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Know Your Plastics - Polypropylene... It's a Living Hinge


A Living Hinge? No - it's not a misheard 70s anthem from the amazing Electric Light Orchestra. Living hinges are made from the same material as the two pieces they connect - usually from a single mould. Not sure? Grab a pack of Tic Tacs - that's a living hinge on top. This is one of the most common uses of Polypropylene (PP) and illustrates much about this plastic. Grabbing your refillable water bottle and heading to gym? My Camelbak drink bottle is made from PP. Look for Recycle Symbol Number 5.


PolypropyleneEach week, we consider a different plastic and are learning they're all a bit different - sometimes a lot different. PP is a big one to chat about - it's the second most popular synthetic plastic (Polyethylene takes the crown) and you're surrounded by it. What's more, you'll need to consider it for retail applications from time to time. Let's see why!


Here's some notable things about this common plastic and about how this could relate to display fixtures and fittings:

  • Low Density but Tough - not heavy, but can handle heavy punishment - this alone may sway you to PP
  • Opaque - PP can be made transparent, but its more natural state is to be opaque (think your plastic drink bottle again). This can provide an interesting display effect
  • Highly Resistant to Fatigue - hence the living hinge. Bend it back and forth, it doesn't begin to break like other plastics (try bending a piece of PVC back and forth, you'll see it discolour and become brittle quite quickly)
  • Colourfast - when coloured, it stays that way - but keep it inside! PP degrades with UV
  • Chemically Resistant - the reason it's popular for contact with food and liquid. Not only does it not absorb water - it also resists fats. Straws, ice cream containers - more examples of PP and its safe use around foods. And if it gets a little warm, this still doesn't change, and no nasties leach out.
  • It's reusable - we've all heard not to refill the bottle of water we bought at the service station, that's sat on the front car seat for a couple of days. That's PET - use it once only. PP can be used over and over, just keep it clean.
  • Recycling time - once it has served its purpose, PP is easily recycled.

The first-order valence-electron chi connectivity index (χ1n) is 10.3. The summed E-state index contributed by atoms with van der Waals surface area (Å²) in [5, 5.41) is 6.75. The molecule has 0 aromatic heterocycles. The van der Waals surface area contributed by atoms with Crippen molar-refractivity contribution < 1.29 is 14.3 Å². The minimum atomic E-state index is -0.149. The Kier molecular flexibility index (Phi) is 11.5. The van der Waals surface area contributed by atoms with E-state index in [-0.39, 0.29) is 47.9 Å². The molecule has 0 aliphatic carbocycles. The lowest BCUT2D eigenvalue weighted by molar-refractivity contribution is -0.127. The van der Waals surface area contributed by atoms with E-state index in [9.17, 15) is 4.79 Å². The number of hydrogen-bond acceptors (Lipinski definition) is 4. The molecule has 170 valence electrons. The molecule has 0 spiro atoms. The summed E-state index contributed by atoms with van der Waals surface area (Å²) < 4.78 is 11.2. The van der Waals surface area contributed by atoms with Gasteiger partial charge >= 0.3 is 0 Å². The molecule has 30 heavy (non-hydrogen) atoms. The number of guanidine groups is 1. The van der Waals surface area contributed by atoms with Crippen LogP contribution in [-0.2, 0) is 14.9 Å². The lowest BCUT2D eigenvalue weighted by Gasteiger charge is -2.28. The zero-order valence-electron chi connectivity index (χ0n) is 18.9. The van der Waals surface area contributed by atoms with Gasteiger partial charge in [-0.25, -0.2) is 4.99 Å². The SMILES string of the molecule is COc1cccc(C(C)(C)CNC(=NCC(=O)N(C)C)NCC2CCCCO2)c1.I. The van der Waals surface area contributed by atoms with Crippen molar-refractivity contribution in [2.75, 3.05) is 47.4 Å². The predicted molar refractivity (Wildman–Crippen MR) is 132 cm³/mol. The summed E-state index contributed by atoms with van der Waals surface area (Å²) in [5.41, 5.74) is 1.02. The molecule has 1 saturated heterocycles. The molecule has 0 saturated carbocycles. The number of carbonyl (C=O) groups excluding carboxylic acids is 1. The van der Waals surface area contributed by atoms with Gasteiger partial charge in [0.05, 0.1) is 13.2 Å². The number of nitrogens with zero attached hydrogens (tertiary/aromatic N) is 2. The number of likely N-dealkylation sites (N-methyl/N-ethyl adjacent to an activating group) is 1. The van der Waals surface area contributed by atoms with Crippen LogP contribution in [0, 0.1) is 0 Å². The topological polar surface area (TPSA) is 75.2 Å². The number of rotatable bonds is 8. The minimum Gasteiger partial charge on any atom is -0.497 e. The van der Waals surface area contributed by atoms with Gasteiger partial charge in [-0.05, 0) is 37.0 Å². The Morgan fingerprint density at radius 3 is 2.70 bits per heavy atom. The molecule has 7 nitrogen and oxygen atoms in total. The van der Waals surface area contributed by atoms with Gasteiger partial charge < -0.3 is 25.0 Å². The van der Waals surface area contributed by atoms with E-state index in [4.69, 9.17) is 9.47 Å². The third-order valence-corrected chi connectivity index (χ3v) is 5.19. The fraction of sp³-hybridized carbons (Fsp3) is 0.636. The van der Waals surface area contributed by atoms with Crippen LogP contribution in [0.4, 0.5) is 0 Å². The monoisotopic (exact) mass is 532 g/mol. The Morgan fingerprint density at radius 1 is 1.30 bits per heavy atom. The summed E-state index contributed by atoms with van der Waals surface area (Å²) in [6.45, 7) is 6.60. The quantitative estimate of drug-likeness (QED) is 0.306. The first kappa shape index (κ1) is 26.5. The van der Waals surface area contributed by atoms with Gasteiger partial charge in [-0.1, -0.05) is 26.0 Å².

For some retail display applications, PP's properties make it a terrific choice. It's also very easy to manufacture and the raw material cost is on the lower side, so it is generally an economical selection. There's some warning signs to watch for though, so cross it off your list based on these things - 

  • UV - the achilles heel of PP, UV will cause PP to degrade. Generally not suitable for use in direct sunlight
  • Temperature - PP can be used in higher temperatures and is commonly used in medical applications, where containers going into autoclaves for sterilisation are made from it. However, PP expands considerably in heat, so there will be situations where it should not be used. Consider this specifically in food preparation areas.
  • Colour - colour holds superbly when this plastic is manufactured. However, grab some PP and you'll feel it's slippery. This type of surface doesn't bond well with other materials. You can't paint it and you can't glue things to it. 

As an example, here's a product we make from PP. We've used this plastic for the top platform on the display wagon, for the following reasons - 

  1. It's lightweight - as this is a modular product and the platform can be taken off for other applications, it needs to be easy to assemble, disassemble and carry for one person
  2. It's tough - the platform will often have significant weight on it
  3. Economical - a complex component can be manufactured comparatively quickly, keeping cost down
  4. Moisture-resistant - many customers display fresh produce on these platforms, so we expect them to get wet and dirty. in this case - easily cleaned and no leaching of chemicals into food.


Polypropylene has its place as a choice for retail display, suitable for indoor displays and around food. Suits large plastic components and can take some serious punishment. Avoid it if you need to paint, glue or stick to it - this is an item that arrives to you in its final form! And recycle when you've finished, it's one of the very best choices for this.

Author profile

Steve Nelson believes in incredible retail spaces that sustain communities. Steve is a Retail Display specialist, who has worked with iconic retailers across the globe. As leader of Euroswift Retail Creations in Australia, his focus is delivering solutions and techniques that help retailers develop dexterity at the shop floor, to predict the needs of their local community and react rapidly. Connect with Steve on LinkedIn

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